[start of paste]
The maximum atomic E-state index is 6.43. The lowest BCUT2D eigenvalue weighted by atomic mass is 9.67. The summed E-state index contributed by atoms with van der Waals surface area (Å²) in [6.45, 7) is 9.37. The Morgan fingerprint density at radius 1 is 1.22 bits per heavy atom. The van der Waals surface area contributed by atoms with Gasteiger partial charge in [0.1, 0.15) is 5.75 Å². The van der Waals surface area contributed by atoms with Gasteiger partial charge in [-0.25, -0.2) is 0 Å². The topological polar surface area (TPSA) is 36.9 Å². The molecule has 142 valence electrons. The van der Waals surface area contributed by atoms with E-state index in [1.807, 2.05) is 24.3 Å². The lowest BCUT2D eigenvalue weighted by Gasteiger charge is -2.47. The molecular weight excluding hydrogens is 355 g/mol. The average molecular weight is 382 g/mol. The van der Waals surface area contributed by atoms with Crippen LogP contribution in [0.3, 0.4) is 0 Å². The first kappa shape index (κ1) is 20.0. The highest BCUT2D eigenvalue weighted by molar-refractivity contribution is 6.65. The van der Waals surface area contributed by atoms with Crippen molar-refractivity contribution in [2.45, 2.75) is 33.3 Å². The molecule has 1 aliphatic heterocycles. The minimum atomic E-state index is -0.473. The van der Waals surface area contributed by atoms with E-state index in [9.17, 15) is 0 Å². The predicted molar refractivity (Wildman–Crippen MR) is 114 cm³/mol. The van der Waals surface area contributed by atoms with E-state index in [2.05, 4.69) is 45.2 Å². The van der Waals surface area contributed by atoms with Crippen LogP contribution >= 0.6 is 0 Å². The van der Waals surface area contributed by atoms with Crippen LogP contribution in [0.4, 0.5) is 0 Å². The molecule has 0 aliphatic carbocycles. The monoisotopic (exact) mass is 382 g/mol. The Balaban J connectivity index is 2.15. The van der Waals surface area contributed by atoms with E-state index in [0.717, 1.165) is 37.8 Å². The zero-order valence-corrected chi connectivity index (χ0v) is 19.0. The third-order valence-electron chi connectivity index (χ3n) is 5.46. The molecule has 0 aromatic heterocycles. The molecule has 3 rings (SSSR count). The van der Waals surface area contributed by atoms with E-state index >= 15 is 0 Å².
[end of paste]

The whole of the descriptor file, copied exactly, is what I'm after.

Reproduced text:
The maximum atomic E-state index is 6.43. The lowest BCUT2D eigenvalue weighted by atomic mass is 9.67. The summed E-state index contributed by atoms with van der Waals surface area (Å²) in [6.45, 7) is 9.37. The Morgan fingerprint density at radius 1 is 1.22 bits per heavy atom. The van der Waals surface area contributed by atoms with Gasteiger partial charge in [0.1, 0.15) is 5.75 Å². The van der Waals surface area contributed by atoms with Gasteiger partial charge in [-0.25, -0.2) is 0 Å². The topological polar surface area (TPSA) is 36.9 Å². The molecule has 142 valence electrons. The van der Waals surface area contributed by atoms with E-state index in [1.807, 2.05) is 24.3 Å². The lowest BCUT2D eigenvalue weighted by Gasteiger charge is -2.47. The molecular weight excluding hydrogens is 355 g/mol. The average molecular weight is 382 g/mol. The van der Waals surface area contributed by atoms with Crippen LogP contribution in [0.3, 0.4) is 0 Å². The first kappa shape index (κ1) is 20.0. The highest BCUT2D eigenvalue weighted by molar-refractivity contribution is 6.65. The van der Waals surface area contributed by atoms with Crippen molar-refractivity contribution in [2.45, 2.75) is 33.3 Å². The molecule has 1 aliphatic heterocycles. The minimum atomic E-state index is -0.473. The van der Waals surface area contributed by atoms with E-state index in [9.17, 15) is 0 Å². The predicted molar refractivity (Wildman–Crippen MR) is 114 cm³/mol. The van der Waals surface area contributed by atoms with E-state index in [2.05, 4.69) is 45.2 Å². The van der Waals surface area contributed by atoms with Crippen LogP contribution >= 0.6 is 0 Å². The van der Waals surface area contributed by atoms with Crippen LogP contribution in [0.4, 0.5) is 0 Å². The molecule has 0 aliphatic carbocycles. The monoisotopic (exact) mass is 382 g/mol. The Balaban J connectivity index is 2.15. The van der Waals surface area contributed by atoms with E-state index in [0.717, 1.165) is 37.8 Å². The zero-order valence-corrected chi connectivity index (χ0v) is 19.0. The third-order valence-electron chi connectivity index (χ3n) is 5.46. The molecule has 0 aromatic heterocycles. The molecule has 3 rings (SSSR count). The van der Waals surface area contributed by atoms with E-state index >= 15 is 0 Å².